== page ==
Climate Change Politics
Tue 8 Sep 2009 22:19
what difference are they really making to the overall problem. Here is part
of the answer:
Interview: Dieter Helm; author of "The Economics and Politics of Climate
Q: There have been a slew of climate policy books out lately - what's new
about this one?
A: We're trying to stand back and take a colder and harder look at the
challenge. The question is not so much what we should do as why we've
achieved so little so far. Why is it - after all the efforts that have gone
into Kyoto, all the goodwill, all the 'political conversion' that has taken
place - that so little progress has been made on slowing worldwide emissions
Q: Where, in your view, has policy gone wrong?
A: Let's remember what lies behind Copenhagen. The Kyoto Protocol measures
countries' production of carbon, not consumption. It's no accident the
Europeans like Kyoto. It's a set of measures which, as they de-industrialize
and production moves to countries like China, makes them look good. But the
carbon consumption record of Europe, once you take those imports back, is
pretty awful. That's why Kyoto looks like a success, and yet it hasn't
caused even a blip in the emissions path.
Q: Do we also need to re-think climate economics?
A: What we have learnt is that politicians tend to choose the most
expensive options first. Faced with climate change, what's our solution? In
Europe, it's to devote most of our energies to a rapid build-out of wind
power. This is the sort of thing that makes nuclear power look cheap.
Climate change is about the massive increase of coal burning
internationally, especially the growth of China and India fuelled by
coal-based energy - and America too, where the Obama plans are also small
relative to the problem.
Q: What exactly will windmills across Europe do to address that
overwhelmingly dominant effect? A: Of course they'll play some role, but it'll
probably take a couple of weeks for China to add sufficient new coal power
stations to cancel out any renewables effort in Britain. It's time to grow
up. It's time to realize that coal is where the core of the problem lies,
and to think cleverly about solutions towards that.
Q: What should governments be spending their windmill money on instead?
A: The problem we have in Europe is that people are obsessed by 2020, and
that's a time period in which actually we can't do much on the technological
front. By putting all our emphasis onto the technologies we can get in place
by 2020, we're missing longer-term opportunities like nuclear power, and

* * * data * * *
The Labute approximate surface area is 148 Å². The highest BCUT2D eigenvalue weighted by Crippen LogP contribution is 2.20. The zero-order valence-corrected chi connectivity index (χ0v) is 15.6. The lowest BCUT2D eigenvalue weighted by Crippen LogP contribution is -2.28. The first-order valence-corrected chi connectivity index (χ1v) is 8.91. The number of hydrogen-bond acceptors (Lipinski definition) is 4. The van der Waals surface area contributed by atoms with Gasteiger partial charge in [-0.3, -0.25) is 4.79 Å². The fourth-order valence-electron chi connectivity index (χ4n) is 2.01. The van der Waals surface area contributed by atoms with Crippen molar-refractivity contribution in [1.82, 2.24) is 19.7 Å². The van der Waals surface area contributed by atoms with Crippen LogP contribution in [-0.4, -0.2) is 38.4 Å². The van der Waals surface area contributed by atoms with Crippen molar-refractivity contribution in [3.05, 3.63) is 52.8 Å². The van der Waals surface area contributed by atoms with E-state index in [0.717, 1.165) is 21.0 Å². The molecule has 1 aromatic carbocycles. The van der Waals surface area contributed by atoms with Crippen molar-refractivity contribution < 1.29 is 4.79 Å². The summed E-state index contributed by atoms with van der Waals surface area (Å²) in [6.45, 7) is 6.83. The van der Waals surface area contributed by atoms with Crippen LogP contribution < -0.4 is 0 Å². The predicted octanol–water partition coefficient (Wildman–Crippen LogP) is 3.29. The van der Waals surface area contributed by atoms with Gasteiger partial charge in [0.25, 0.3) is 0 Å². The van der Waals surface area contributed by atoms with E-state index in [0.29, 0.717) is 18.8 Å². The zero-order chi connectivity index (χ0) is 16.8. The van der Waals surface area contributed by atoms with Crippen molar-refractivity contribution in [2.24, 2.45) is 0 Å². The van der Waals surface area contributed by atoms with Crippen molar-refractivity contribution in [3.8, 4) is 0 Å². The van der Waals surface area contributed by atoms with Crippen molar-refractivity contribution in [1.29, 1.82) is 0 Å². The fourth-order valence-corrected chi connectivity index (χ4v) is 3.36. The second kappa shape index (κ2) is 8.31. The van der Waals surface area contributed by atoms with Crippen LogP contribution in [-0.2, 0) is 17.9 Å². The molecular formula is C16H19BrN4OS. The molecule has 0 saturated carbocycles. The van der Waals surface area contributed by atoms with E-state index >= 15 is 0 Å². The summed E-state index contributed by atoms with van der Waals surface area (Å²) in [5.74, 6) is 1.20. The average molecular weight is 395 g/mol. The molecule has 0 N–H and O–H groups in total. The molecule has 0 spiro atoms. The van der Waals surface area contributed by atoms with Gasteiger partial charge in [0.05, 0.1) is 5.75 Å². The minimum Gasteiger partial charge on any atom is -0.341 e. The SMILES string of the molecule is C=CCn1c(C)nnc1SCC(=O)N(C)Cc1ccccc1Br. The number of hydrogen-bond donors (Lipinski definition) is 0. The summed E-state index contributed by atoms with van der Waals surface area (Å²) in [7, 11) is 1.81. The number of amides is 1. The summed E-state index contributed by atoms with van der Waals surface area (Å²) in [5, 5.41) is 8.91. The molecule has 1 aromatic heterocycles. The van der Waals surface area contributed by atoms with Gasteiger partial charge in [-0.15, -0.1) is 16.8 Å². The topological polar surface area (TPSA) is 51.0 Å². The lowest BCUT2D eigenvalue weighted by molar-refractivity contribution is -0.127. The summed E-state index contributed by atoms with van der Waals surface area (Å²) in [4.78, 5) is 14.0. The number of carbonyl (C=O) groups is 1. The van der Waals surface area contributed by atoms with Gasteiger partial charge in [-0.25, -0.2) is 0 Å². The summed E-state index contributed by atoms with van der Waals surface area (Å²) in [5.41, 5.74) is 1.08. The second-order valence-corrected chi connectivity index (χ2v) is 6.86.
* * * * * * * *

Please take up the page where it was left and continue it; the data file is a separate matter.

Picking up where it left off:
carbon capture and storage.
Q: What about the need to peak emissions sooner rather than later?
A: Obviously we want to peak emissions as quickly as possible, but there
are only a limited number of technologies that could make a difference in
time. Of those, wind will have only a marginal effect. Climate change is a
long-term problem, and unfortunately there are no short-term fixes. Mucking
around at the margin, building a few wind farms in the Outer Hebrides, won't
solve anything. If Rome is burning, what's relevant about putting out a
chimney fire in Edinburgh? That's what I mean about being cold and
realistic. Climate change is not going to be solved in Europe alone.
Q: You've written that now is the time to invest in decarbonizing the
economy. Given the recession, how is that possible?
A: The American government and the British government are spending
something like 12 per cent of gross domestic product (GDP) to prop up
consumer spending. My view is the level of consumption is far too high in
the US and the UK, both for the macroeconomic cycle and for the environment.
We're living beyond our means. I would have taken the money that's been used
to prop up demand and put it into investment - and climate change can fit
within the investment component.
Q: What are the chances of success in Copenhagen?
A: What's the question to which Copenhagen is supposed to be an answer? If
the question is how do you have a political jamboree in which lots of world
leaders can congratulate themselves, it will probably be an unmitigated
success. If you think Copenhagen is about addressing climate change, then
you come to a very different conclusion.
I think the Chinese opening gambit is about right: 40-per-cent emissions
reduction in Europe from a 1990 baseline, 40-per-cent reduction in the US,
and a one-per-cent GDP transfer to developing countries, just to start with.
If you really did want to peak carbon emissions quickly, this is the scale
of effort one would be talking about. Marginal tightening of the
production-based Kyoto numbers won't make much difference.
Published online: 3 September 2009
Anna Barnett is assistant editor and copy editor of Nature Reports Climate
Change. The Economics and Politics of Climate Change, edited by Dieter Helm
and Cameron Hepburn, is due for release by Oxford University Press in
Oxford economist Dieter Helm co-edits a new book, The Economics and Politics
of Climate Change, due out next month. Anna Barnett caught up with him in
London to get his take on a long-term strategy for reducing emissions.
Economist Dieter Helm
Mucking around at the margin, building a few wind farms in the Outer
Hebrides, won't solve anything. If Rome is burning, what's relevant about
putting out a chimney fire in Edinburgh?
nature reports climate change | VOL 3 | SEPTEMBER 2009 |
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